Place names of Shetland are almost all Norwegian in origin. Local boats descend from Viking built ships, Shetland belonged to Norway for centuries in the past. The Norwegian connection is strong. Particularly in Lunna churchyard.
A tall building towers above the small graveyard by the edge of the sea. Lunna House dates back to 1663 and was once the seat of a large and powerful estate in the North-East of Shetland Mainland. It was a secret base for Special Operations Executive (SOE) during the Second World War, where Norwegian freedom fighters were supplied with help for the underground movement and where refugees from the invaded Norway (the Germans had taken it in 1940) were welcomed and kept safe.
An operation that was known as the Shetland Bus, a secret connection between Norway, Shetland and Scotland by various vessels that were either supplying support or taking refugees out of the grip of the Nazis. A highly dangerous operation in the wild waters of the North Sea, in wartime, during winter.
Some of the Norwegian refugees and their helpers did not survive. Boats were wrecked and torpedoed, sailors and soldiers died in the icy waters off Shetland’s coast. Local sailors and fishermen took up this dangerous undercover task, for the freedom of others these brave men risked their lives.
Nils Nesse was the first Norwegian to lose his life during the Shetland Bus operation. he was buried in Lunna churchyard where a wooden cross marks his grave. But the first to be buried here was an unknown sailor that went down with the SS Hop, a cargo ship that had left Bergen in February 1940. It was torpedoed by a German submarine.
Lunna Kirk itself goes back to the 10th century and is by far the oldest place of worship still in use in Shetland. After being rebuilt in the Middle Ages and going into decline afterwards, it was back in use some time in the 19th century.
Naval officer and writer David Armine Howarth served in Lunna House and helped organise the Shetland Bus. He had the military knowledge for the operation and was a qualified boat builder, a highly intelligent man, brave and daring, the perfect spy. Howarth received the King Haakon VII’s Cross of Liberty and was made a Chevalier First Class of the Order if St Olav by the Norwegian King for his services to Norway. His gravestone stands in Lunna Churchyard. His ashes were scattered on the waters of Lunna Bay.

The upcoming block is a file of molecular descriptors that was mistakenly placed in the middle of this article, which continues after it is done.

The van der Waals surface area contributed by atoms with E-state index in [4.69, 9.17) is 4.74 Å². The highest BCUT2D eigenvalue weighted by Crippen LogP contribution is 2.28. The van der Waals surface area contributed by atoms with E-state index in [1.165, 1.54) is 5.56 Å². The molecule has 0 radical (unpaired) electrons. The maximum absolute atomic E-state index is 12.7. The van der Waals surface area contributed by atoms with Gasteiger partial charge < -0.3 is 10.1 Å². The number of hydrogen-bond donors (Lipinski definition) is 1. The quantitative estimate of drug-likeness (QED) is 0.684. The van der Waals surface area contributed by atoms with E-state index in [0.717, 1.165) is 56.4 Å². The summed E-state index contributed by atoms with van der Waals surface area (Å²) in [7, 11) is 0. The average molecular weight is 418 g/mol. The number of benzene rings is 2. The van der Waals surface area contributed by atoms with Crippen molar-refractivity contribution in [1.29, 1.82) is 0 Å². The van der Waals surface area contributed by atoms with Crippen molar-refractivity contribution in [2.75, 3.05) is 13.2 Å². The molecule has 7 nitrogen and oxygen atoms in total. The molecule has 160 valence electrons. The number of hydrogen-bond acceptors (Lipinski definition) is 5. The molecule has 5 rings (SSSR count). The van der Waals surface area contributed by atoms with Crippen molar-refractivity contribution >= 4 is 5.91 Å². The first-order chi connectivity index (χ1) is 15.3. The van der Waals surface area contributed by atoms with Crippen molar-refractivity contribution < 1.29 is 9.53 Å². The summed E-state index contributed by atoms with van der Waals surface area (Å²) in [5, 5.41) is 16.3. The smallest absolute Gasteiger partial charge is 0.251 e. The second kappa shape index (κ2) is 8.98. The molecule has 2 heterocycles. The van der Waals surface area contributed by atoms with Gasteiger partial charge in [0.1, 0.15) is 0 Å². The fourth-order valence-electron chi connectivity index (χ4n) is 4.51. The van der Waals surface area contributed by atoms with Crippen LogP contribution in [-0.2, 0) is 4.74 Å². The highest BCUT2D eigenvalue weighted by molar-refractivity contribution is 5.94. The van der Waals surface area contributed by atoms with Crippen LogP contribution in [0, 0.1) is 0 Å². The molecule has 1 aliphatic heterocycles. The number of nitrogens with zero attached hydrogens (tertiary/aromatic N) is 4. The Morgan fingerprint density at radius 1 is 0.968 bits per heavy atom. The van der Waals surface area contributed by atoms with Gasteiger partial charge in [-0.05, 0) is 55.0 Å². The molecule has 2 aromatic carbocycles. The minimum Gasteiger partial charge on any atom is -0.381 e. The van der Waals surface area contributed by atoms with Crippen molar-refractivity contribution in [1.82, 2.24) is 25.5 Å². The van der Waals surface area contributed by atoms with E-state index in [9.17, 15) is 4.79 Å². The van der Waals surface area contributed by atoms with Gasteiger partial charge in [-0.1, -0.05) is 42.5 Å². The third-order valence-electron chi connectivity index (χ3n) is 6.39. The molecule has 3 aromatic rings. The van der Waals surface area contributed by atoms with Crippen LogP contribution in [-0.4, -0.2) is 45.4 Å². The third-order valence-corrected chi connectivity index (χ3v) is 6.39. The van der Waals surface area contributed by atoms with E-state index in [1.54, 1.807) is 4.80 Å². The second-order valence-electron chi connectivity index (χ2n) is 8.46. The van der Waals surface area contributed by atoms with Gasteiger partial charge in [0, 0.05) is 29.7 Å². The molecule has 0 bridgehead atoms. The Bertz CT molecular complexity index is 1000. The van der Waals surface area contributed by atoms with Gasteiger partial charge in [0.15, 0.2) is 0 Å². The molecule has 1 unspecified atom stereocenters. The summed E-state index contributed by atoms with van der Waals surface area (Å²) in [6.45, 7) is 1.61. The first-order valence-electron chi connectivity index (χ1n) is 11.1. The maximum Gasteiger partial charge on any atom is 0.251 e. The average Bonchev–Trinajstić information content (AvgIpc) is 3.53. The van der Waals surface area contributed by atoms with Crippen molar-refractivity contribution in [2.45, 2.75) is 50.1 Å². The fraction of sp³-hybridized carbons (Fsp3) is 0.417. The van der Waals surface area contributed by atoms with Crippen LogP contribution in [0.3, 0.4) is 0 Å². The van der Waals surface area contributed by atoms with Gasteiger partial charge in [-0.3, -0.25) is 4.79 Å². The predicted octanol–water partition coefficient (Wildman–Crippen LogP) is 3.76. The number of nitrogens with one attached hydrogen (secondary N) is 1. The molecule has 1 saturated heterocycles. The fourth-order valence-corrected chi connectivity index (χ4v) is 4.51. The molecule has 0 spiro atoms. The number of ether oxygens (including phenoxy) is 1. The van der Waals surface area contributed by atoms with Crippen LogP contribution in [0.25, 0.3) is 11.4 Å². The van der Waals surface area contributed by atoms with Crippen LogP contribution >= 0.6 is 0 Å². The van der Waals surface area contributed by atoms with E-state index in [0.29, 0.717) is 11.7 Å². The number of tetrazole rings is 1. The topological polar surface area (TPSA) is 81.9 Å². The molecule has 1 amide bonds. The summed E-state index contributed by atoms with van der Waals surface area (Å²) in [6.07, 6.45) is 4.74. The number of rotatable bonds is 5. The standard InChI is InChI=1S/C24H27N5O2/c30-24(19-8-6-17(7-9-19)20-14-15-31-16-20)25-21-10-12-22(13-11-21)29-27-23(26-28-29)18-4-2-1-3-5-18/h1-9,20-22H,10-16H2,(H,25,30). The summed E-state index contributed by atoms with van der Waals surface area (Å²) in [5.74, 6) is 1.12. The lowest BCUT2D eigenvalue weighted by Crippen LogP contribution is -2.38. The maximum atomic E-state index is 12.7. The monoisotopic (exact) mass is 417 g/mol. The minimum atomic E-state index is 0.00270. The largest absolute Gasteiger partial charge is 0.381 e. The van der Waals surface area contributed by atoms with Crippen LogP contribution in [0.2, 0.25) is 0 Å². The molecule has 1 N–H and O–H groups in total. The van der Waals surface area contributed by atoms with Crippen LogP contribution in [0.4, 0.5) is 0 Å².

The Norwegian Connection of this places runs through the centuries, from early settlement, and ecclesiastical history (the bishopric of Orkney and Shetland was part of the province of Trondheim, where the Norwegian Bishop had his seat), to Wartime heroism.
Today, all that is left are the graves of those who fought on their side or those who died trying.
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Scotland is a country full of history, stories and secrets. Often, the three cannot be separated. That is what makes this country so wonderful and unique. The stories of this book have been discovered and gathered for Erkenbach’s blog, Graveyards of Scotland, over many years.
Her main sources were historical travel guides from the 18th and 19th centuries, where the finds were scary, beautiful, funny, and sometimes, cruel. This unusual approach to a country’s history has produced amazing results. You don’t have to share the author’s passion for cemeteries to enjoy this book; only a small number of the stories in this collection take place in graveyards, though they do all end in them, so perhaps it helps.
The fairy hill in Inverness, a nitrate murder on, a family of left-handers, wolves, Robert the Bruce and William Wallace shown in a new light, the secret bay of the writer Gavin Maxwell, a murdering poet and so many things you didn’t know about Scotland, its clans and its history.
Scotland for Quiet Moments is available as ebook and paperback on Amazon.
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